The Business Times

6 ways to lead mergers to results

6 ways to lead mergers to results

Driving the integration and making the tough calls are the most critical functions for leaders to manage mergers and acquisitions.

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6 ways to lead mergers to results

In the next few months, the chief executives behind Singapore's recent wave of mergers and acquisitions (M&A) will face tough challenges: newly-formed teams of people who do not trust each other must make a staggering number of critical one-time decisions while everyone, from senior management to the rank and file, is preoccupied with how the merger will affect them.

It will be tempting to delay critical, but politically sensitive, decisions. Yet while leaders deliberate, customers may defect, core employees may leave and the core businesses of both firms could deteriorate before the integration has even begun. What can Singapore's business leaders learn from M&A in other markets? What are the roles leaders play in successful deals? And how does this vary for different types of deals?

In all mergers and acquisitions, leaders play six essential roles:

Crystallise and communicate the strategic vision for the merger. From the start, leaders must clearly articulate 'why we are doing this' and 'what we plan to achieve', both externally and internally. Additionally, they must determine what the core values and culture of the new organisation should be.

Close the deal. This is not a given. One in five deals falls through after it is announced, because of regulatory issues or leaders having failed to resolve outstanding issues.

Focus on the key sources of value of the deal. Typically, only four or five sources of value account for the vast majority of total deal value. Leaders must ensure the entire organisation remains focused on what the deal is all about. They must customise the integration programme around these sources of value, and they must ensure rapid progress from planning to concrete action.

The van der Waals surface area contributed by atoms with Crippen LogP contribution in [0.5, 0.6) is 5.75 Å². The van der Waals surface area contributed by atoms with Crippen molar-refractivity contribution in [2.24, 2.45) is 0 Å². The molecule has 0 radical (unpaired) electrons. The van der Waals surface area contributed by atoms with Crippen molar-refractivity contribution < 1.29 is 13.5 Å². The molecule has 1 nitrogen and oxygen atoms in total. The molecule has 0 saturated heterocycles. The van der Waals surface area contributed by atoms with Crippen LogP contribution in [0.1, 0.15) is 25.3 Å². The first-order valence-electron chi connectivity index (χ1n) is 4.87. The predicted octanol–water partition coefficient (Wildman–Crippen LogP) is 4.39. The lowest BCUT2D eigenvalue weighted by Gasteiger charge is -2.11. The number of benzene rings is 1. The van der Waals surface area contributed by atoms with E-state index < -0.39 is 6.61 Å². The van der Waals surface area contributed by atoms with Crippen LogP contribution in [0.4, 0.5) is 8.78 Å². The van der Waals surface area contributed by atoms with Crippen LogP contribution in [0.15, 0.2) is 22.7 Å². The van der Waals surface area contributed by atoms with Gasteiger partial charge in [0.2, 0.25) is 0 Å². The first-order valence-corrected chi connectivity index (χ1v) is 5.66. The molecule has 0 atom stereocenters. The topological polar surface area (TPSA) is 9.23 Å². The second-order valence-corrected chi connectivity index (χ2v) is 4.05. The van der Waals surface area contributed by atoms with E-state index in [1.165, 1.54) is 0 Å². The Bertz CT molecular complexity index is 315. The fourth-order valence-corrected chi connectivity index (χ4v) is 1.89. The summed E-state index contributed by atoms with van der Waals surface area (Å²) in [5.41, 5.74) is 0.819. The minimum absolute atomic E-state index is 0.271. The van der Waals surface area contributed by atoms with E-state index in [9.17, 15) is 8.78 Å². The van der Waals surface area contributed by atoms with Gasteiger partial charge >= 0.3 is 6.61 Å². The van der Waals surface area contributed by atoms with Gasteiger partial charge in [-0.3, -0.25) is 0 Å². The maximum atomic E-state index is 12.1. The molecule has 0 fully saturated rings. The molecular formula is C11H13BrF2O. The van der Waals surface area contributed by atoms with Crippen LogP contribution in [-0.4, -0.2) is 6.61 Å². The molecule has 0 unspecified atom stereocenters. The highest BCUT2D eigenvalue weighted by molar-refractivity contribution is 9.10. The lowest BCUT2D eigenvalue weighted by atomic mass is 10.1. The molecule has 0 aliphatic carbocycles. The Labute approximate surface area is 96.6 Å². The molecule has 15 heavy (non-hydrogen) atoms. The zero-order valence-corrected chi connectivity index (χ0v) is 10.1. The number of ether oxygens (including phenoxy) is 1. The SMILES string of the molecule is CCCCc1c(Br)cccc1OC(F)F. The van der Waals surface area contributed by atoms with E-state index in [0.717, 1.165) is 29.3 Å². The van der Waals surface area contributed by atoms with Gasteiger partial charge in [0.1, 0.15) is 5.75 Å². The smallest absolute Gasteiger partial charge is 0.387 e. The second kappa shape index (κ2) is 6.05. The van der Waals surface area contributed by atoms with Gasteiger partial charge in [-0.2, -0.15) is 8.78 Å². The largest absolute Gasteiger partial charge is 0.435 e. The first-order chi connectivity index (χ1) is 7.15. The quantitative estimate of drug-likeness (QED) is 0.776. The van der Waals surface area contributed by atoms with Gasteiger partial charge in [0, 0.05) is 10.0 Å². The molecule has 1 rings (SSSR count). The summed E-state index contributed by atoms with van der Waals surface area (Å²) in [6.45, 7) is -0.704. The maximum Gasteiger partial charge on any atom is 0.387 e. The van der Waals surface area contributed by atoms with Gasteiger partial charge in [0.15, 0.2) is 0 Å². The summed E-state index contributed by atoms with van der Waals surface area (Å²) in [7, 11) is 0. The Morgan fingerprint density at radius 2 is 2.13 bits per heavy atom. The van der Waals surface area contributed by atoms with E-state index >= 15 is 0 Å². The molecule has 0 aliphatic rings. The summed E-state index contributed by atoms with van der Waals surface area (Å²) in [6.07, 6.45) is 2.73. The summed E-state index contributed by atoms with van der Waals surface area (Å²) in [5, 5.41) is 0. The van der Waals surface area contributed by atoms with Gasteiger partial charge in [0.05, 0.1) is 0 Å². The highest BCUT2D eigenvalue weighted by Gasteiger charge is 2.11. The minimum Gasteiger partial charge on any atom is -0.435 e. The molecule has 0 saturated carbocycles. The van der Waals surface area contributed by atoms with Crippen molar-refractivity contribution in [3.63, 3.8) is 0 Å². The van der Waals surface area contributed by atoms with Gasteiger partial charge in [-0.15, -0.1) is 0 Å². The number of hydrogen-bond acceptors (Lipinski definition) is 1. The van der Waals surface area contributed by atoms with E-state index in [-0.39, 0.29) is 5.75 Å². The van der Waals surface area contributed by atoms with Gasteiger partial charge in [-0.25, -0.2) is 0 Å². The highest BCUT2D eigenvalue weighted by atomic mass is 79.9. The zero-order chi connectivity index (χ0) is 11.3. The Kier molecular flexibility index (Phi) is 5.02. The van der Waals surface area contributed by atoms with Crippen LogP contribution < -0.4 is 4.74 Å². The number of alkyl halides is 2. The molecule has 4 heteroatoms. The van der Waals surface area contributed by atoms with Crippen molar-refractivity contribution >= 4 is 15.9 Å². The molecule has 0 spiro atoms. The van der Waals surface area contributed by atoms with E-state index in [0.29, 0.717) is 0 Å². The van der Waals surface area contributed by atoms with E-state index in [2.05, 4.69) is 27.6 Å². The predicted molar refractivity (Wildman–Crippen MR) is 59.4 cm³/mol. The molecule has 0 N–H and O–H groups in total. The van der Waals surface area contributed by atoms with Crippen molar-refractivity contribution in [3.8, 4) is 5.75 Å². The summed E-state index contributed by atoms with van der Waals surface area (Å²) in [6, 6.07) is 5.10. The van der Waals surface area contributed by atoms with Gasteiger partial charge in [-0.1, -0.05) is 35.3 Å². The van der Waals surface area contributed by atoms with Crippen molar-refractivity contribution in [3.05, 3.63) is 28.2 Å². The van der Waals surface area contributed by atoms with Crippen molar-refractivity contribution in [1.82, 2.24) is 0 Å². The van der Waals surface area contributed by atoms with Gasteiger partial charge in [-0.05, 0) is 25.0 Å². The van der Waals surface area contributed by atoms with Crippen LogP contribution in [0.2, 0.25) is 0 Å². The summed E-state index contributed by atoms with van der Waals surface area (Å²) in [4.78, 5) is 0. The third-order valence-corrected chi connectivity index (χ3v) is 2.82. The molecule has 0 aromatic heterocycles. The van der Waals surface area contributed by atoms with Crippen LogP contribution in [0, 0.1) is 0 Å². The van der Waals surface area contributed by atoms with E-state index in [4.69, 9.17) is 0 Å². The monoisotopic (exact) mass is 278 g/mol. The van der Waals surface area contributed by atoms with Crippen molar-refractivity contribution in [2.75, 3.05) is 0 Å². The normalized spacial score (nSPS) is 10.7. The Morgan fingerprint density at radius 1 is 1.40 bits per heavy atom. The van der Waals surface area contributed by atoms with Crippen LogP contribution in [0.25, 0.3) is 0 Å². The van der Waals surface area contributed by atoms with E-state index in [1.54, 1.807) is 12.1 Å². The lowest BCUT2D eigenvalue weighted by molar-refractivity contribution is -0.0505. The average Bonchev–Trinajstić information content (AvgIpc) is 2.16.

Drive the integration of the two entities. The leaders are responsible for designing and structuring the integration and delivering on the milestones and commitments they have set.

Make the tough calls. Most mergers include no shortage of difficult decisions: who to keep and who to let go is one of the most difficult decisions and one that has to be made early. Other tough calls relate to the new company's identity: which brand to keep and how to shape the new entity's brand. To be effective, leaders need to rally their senior team around these decisions and obtain buy-in from internal and external stakeholders.

Cheer on the troops. Leaders must generate enthusiasm for the M&A in both companies, confront fear and uncertainty, and demonstrate commitment from the top. Challenges here include combating investors' fear of stock-price fall-off, regulators' concerns about unfair competition, executives' fear of losing status, employees' concerns about job losses, and customers' and suppliers' worries about potential disruptions in service.

While these six roles are essential to all transactions, leaders need to customise their approach to fit the strategic rationale behind the deal. Strategic rationales cover a wide range: some deals focus on squeezing value out of poorly-managed companies through 'active investing' or exploiting economies of scale. Others aim to provide companies with stepping stones to businesses or customer segments adjacent to the buyer's core activities. Deals may broaden the scope of the acquirer's business by adding new capabilities. Or the transaction might aim to fundamentally change the business of the combined company or the sector in which the new entity plays.